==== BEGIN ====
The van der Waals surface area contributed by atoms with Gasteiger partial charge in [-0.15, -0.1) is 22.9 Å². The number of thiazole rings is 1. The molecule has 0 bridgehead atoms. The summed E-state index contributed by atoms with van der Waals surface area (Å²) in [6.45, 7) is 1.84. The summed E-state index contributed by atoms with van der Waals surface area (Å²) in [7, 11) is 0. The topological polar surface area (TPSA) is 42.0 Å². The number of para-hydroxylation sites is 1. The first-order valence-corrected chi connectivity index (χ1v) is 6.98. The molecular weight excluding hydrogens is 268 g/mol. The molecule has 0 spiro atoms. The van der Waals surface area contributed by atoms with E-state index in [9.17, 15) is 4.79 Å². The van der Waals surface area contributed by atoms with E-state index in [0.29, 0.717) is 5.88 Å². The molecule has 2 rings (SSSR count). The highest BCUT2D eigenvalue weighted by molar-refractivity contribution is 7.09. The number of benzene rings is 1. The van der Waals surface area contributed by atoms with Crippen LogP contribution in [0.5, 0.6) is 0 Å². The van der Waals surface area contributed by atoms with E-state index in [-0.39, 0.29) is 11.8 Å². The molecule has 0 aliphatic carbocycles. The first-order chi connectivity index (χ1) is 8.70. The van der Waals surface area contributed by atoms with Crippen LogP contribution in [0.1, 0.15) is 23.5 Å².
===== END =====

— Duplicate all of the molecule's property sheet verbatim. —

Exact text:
The van der Waals surface area contributed by atoms with Gasteiger partial charge in [-0.15, -0.1) is 22.9 Å². The number of thiazole rings is 1. The molecule has 0 bridgehead atoms. The summed E-state index contributed by atoms with van der Waals surface area (Å²) in [6.45, 7) is 1.84. The summed E-state index contributed by atoms with van der Waals surface area (Å²) in [7, 11) is 0. The topological polar surface area (TPSA) is 42.0 Å². The number of para-hydroxylation sites is 1. The first-order valence-corrected chi connectivity index (χ1v) is 6.98. The molecular weight excluding hydrogens is 268 g/mol. The molecule has 0 spiro atoms. The van der Waals surface area contributed by atoms with E-state index in [9.17, 15) is 4.79 Å². The van der Waals surface area contributed by atoms with E-state index in [0.29, 0.717) is 5.88 Å². The molecule has 2 rings (SSSR count). The highest BCUT2D eigenvalue weighted by molar-refractivity contribution is 7.09. The number of benzene rings is 1. The van der Waals surface area contributed by atoms with Crippen LogP contribution in [0.5, 0.6) is 0 Å². The van der Waals surface area contributed by atoms with E-state index in [-0.39, 0.29) is 11.8 Å². The molecule has 0 aliphatic carbocycles. The first-order chi connectivity index (χ1) is 8.70. The van der Waals surface area contributed by atoms with Crippen LogP contribution in [0.1, 0.15) is 23.5 Å².